Businesses are veering away from the deep discounts of past years and moving towards gradual price increases.
Continue Reading Below
As the 2008 financial meltdown moves into our collective rearview mirror, customers are gradually releasing the emergency brake and shifting back into buying mode — and business leaders are breathing an audible sigh of relief.
One after another, surveys reflect small-business plans for increased hiring and decreased price slashing. The rising mood is charted in the February 2011 NFIB Small Business Optimism Index, which shows a gradual uptick in small-business expectations. “This is not a reading that characterizes a strongly rebounding economy,” reports NFIB chief economist Bill Dunkelberg, “but it is the third-best reading since the fourth quarter of 2009 when the economy was expanding rapidly. So it gives us cause for some real optimism.”
Balancing optimism with knowledge of pricing fundamentals
After absorbing several years of declining profit margins, businesses are looking, finally, toward gradual price increases — both to accommodate rising transportation, fuel and commodities costs, and also to reverse multiple quarters of declining profitability.
Some sectors have already made a move. For example, Nation’s Restaurant News reports that 2011 average menu prices in top chains have increased 1.55 percent. Most businesses, though, are moving more slowly, aware that rising consumer confidence exists alongside continued consumer pressure from unemployment and inflation.
With such variables in play, it’s a good time to bone up on long-standing pricing fundamentals, including these four pricing truths:
1. Value matters more than price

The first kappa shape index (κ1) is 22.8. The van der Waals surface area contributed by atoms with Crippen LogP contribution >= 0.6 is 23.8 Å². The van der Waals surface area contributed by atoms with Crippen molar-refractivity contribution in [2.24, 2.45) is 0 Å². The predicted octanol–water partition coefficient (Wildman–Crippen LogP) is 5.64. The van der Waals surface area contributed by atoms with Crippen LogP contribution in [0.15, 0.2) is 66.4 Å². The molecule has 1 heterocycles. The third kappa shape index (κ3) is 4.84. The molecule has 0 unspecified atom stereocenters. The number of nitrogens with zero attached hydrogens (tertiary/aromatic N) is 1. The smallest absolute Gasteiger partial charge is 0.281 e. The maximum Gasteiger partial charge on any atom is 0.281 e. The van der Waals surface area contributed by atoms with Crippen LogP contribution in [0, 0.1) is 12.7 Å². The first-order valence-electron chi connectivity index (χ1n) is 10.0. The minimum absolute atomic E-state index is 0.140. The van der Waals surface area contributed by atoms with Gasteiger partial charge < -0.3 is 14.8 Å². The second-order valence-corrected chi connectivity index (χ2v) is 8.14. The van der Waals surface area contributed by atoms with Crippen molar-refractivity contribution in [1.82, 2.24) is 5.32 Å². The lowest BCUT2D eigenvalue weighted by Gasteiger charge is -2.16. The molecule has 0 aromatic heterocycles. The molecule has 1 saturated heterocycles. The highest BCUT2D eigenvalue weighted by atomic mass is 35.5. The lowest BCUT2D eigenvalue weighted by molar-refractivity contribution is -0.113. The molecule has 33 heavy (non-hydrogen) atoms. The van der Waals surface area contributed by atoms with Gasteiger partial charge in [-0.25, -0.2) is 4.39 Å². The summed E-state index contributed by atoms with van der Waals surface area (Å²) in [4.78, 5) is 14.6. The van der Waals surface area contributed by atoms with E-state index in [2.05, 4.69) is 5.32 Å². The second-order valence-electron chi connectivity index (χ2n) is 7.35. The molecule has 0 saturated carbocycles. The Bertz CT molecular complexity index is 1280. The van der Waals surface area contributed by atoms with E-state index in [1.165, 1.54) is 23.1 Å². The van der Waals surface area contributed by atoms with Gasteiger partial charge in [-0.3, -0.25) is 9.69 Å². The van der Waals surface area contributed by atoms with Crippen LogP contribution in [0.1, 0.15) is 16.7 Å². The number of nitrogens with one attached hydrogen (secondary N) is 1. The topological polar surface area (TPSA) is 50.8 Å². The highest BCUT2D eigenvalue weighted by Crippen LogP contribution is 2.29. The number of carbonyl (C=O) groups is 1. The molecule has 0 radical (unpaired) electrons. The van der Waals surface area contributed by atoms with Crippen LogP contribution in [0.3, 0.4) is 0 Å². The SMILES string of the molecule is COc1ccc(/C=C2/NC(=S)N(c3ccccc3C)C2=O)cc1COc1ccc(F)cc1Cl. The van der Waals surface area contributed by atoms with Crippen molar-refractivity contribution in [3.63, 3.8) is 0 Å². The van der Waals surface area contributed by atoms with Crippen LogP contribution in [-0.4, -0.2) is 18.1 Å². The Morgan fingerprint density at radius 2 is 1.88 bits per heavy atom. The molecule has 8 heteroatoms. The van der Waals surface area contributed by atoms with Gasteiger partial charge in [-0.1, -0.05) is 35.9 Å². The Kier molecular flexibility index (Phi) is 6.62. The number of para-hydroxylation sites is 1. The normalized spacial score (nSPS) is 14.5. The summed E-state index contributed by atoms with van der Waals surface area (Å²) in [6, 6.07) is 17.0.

Price is what a business gets out of the sale. Value is what the customer takes away. So before announcing new prices, be sure you know and are ready to telegraph the value you offer, including your quality level, your unique benefits, the customer needs you address, and the reliability, convenience and exceptional nature of your business and its offerings.
2. Not all offerings are equally price-sensitive
Price resistance — as well as sensitivity to increases — is lowest when products are considered uniquely valuable, and highest when products are considered commodities that are readily available and easy to substitute. So unless your offering promises high value with a unique point of distinction, move very cautiously with price increases. Remember: The less value customers equate with your offering, the more they’ll resist a higher price.
3. Options make price increases easier to accept
Face it. People don’t like to pay more for what they used to buy for less. If you present price increases as a take-it-or-leave-it proposition, customers may well choose the latter. Instead, give customers choices and control:
- Offer a menu of pricing alternatives. Accompany new prices with such options as bulk prices (“five $50 rounds of golf for $195”), bundled one-price packages (“an eye exam, contact lenses and reading glasses for one easy price”), or daytime or seasonal rates (restaurant happy hours, golf course twilight rates, Tuesday senior shopping day deals).
- Offer products in a range of pricing levels, realizing that when given a choice, most customers willingly opt up to the medium or higher-priced offering.
- Offset increases with new services that dilute the impact of higher prices.
- Offer a la carte services through a self-select menu of features and services (“You choose: $750 includes washer/dryer set along with delivery and installation, or take advantage of our you-haul contractor’s rate of $659”) that allow an increase in prices while retaining the customer’s ability to control expenditures.
4. Price presentation affects acceptance
Especially when raising prices, make the numbers quickly understandable and motivating. Here are a few tips:
- Avoid disclaimers. Rather than saying “$149 — some restrictions apply,” say “$149 any weeknight.”
- Omit commas and cents. “$2,500” looks easier to handle than “$2,994.99.”
- Provide advance notice and a good explanation. Don’t belabor the point, but let customers know why increases are necessary and give them a chance to make purchases before new prices take effect.
Final advice: As you announce new prices, understand and be prepared to define the reason behind increases — but don’t apologize. Keep your focus on the high value you’re delivering, the unique quality you provide and the options available to ease your customers’ purchase decisions.